Chris Ashworth is a Sr. Software Engineer for FlexJet who’s been developing the fastest, most efficient waterjet in the market. We sat him down for an interview to learn about his background and what goes into creating the world’s fastest waterjet.
The first waterjet Chris saw was in 1994. He had already been actively involved in CNC machines since 1988 and has been hooked on them ever since. He started with post-processing and nesting systems and became actively involved in retrofitting existing machines (controls, motors, drives, etc.). The first waterjet he worked on was an old ASI. The first thing he did was take the whole thing apart to figure out how it worked. That machine ran for 18 years before it was decommissioned. Since that time, he has been an independent integrator for the last 27 years. Over the years, working with waterjets and 5-Axis designs, he got to the point where he always promoted a better way to do it but hadn’t officially created the better way. Chris states that “The industry has been brainwashed, into thinking the focal point design is the way to go, and now I have the opportunity to prove otherwise. I’m looking forward to seeing what we can do with the FlexJet, and to see the ideas that I have had over the years come to life out in the real world.”
What can you tell us about the FlexJet?
Chris explained that “Part of what goes on within the industry is that these machines are sold as cutting machines, it can cut parts, but it’s not designed around high production. The reality is that if you have 28,000 holes to cut, milliseconds means something, and with what you have out in the field right now, you don’t have that. One of the first waterjets I retrofitted with my software compared to the original software ran 3 hours faster.” The company that built the machine called him to see what he did to make it so much faster. He explained that he put the control in the hands of the operator and didn’t try to dictate how the machine is supposed to run. For people that want high production, that’s what’s required. “If you just want to cut parts, then you don’t care. With FlexJet, we more or less want to create a cutting solution and high production solution, not just a machine that cuts. That is why the speeds are so much higher. The idea is that the cutting will take care of itself, but to make it high production and split hairs and milliseconds that requires more talent.”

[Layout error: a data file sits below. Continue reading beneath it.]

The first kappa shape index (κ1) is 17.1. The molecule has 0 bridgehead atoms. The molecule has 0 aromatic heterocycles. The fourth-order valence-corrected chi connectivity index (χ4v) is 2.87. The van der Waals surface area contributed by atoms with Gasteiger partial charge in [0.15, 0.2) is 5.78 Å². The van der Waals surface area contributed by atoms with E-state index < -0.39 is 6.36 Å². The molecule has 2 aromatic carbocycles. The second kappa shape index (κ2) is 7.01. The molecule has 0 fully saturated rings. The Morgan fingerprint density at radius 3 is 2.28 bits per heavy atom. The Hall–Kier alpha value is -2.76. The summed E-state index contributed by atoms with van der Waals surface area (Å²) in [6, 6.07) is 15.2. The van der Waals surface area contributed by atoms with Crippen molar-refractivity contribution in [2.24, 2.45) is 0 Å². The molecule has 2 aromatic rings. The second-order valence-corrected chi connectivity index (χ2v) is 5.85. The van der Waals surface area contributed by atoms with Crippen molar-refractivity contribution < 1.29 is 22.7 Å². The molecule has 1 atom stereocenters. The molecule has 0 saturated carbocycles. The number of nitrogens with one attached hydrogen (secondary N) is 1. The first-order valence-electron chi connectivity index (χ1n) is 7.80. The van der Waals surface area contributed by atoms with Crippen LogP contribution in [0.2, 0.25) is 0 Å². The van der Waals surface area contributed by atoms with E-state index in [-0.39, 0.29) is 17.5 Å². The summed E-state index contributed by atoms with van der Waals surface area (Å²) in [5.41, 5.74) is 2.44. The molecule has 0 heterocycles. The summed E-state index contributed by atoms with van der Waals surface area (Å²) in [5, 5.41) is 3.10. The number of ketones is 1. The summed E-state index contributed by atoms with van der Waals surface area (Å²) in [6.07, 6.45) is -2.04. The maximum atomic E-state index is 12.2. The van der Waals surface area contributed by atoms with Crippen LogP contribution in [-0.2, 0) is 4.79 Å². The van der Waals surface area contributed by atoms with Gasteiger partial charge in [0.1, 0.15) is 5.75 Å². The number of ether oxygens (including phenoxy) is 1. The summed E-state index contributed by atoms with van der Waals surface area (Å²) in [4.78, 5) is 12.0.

What makes it faster than other waterjets on the market?
Chris explained that the design of the machine and electronics make the FlexJet faster than other waterjets on the market. Part of it has to do with the post-processing, and the other part has to do with what is going on internally inside of the controller. “Some of the special sauce, right now, we are pushing water only. Water only is a good place to start, and that’s where the biggest opportunity is for high production. When you are cutting foam 1500 inches a minute or 2000 inches a minute or whatever the product allows, you are usually limited by the waterjet itself when it comes to how much you can push through the material. As far as the abrasive side, there is a lot to come. We haven’t even exposed some of what we have been working on. So, I am looking forward to having the opportunity to bring that out into the marketplace and show off a better or more productive way to do it.”
Who would be a good candidate for the FlexJet?
A good candidate for the water only is going to be anyone who cuts. Whether you are cutting soft materials such as foam, gaskets, textiles, plastic, or hard materials such as metal, ceramic, stone, or glass, the FlexJet would be a good fit.
Is there something that you are really proud of creating the FlexJet that you want to tell everyone?
“Just getting some of it out of my head and seeing it in the real world. When I was first conceiving the current 5-axis head design, the technology wasn’t there, and we weren’t far enough along. In my head, I knew what I wanted it to do, but the hardware was not available yet. Now, with some of the newer designs on direct drives, it’s there, and the performance is there to go with it. We have much better servo-tuning available than what we had back in the day. We used to have to tweak the little screws to get the tuning just right. Today we are much better than that”.
What can you tell us about the 5-Axis head?
– Both axes are direct drive. The positioning is extremely accurate and very fast.
– It has an infinite c-axis so it can spin up to 60 rpm.
– This 5-axis head doesn’t have the mechanical alignment issues that other waterjets in the market have.
– Calibration requires less effort with the FlexJet.
– FlexJet isn’t limited by nozzle length; you can use any length you want.
– The FlexJet 5-axis head is treated as a 5- axis rotary tilt milling head.